The long term prospect for this commodity is becoming more unfavourable as many investors are aware the mass global monetary easing cannot go on forever. Since the onset of the credit crisis in 2008, we have seen almost $3tn of quantitative easing (QE) globally which has provided continuous support to Gold. However as the FED minutes again revealed, hawkish tones from a number of committee members give rise to doubts their 'unlimited' monetary easing will continue past this year. Furthermore, the recent announcement from Bank of Japan that they plan to do $75bn a month of QE had little impact on the gold price, giving the impression investors are becoming more skeptical about QE and its support for gold. Has this can been kicked down the road too much?

    Gold tends to react heavily to technical chart levels and as seen below it has broken through a fairly significant level at $1,530. Since doing so, in the space of a day, the price fell an extra 3% with spot gold closing at $1,483.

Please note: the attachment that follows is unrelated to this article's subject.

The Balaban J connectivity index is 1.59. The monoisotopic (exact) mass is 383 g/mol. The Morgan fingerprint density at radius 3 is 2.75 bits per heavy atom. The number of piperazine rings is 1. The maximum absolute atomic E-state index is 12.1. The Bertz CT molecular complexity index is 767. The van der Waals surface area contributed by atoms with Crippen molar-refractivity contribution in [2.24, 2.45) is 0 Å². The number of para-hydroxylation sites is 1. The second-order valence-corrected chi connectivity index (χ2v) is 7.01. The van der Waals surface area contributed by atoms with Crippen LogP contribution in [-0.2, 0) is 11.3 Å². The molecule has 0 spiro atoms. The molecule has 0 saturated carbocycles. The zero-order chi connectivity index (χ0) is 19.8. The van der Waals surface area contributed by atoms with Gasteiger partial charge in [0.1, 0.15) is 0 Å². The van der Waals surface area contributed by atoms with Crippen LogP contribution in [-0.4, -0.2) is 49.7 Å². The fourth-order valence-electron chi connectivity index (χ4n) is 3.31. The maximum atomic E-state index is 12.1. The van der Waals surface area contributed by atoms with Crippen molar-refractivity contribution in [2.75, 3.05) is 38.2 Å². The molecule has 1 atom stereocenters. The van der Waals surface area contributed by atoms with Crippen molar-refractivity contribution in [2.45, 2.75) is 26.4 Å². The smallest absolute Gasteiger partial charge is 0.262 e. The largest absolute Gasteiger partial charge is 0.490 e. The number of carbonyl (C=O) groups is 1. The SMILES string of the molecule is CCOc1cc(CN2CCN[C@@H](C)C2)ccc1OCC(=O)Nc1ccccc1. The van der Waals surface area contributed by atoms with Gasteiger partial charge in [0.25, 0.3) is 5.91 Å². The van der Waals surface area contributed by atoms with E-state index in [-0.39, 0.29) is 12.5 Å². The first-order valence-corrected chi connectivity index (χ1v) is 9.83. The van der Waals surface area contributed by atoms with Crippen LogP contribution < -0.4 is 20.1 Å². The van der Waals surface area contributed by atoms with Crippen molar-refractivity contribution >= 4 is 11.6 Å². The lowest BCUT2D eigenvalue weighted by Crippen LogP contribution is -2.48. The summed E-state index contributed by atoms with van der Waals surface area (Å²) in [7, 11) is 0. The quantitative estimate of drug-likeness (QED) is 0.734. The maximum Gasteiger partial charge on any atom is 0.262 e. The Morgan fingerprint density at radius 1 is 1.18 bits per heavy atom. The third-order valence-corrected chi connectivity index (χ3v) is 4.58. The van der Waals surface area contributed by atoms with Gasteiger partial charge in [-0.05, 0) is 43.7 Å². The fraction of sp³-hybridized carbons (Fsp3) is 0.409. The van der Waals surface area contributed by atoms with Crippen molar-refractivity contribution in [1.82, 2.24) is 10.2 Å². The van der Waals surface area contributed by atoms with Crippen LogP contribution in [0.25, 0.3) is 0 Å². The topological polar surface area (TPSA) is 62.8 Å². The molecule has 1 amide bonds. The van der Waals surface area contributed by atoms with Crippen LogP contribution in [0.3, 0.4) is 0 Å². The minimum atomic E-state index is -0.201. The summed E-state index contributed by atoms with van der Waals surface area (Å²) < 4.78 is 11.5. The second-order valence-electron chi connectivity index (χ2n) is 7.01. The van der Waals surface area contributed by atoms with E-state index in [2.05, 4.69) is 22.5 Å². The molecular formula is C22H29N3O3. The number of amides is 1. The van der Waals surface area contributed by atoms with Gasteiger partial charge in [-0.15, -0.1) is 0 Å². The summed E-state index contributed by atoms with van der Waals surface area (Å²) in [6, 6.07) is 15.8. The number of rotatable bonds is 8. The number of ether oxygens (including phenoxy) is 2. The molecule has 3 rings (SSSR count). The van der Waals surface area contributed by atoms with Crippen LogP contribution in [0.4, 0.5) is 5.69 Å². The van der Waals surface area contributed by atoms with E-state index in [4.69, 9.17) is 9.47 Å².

(click to enlarge)

    After the weekend the market opened down another 5%, the day proceeded to spiral with spot gold hitting as low as $1,350, as institutional investors began selling. All the long term holders of gold may be saying it is so cheap now! But in relation to what? Gold has very little fair value, a small proportion is used in technology, a majority is in either jewelry or investment which pertains little real use. As such it is hard to quantify what a fair price is. With the environment for a high gold price diminishing, there could be very little in the way of gold falling all the way back to $200 and ETFs will facilitate it moving there that much quicker.

    Chart Sources: Wall Street Journal, The World Gold Council

    Disclosure: I have no positions in any stocks mentioned, and no plans to initiate any positions within the next 72 hours. I wrote this article myself, and it expresses my own opinions. I am not receiving compensation for it (other than from Seeking Alpha). I have no business relationship with any company whose stock is mentioned in this article.

    Stocks: GLD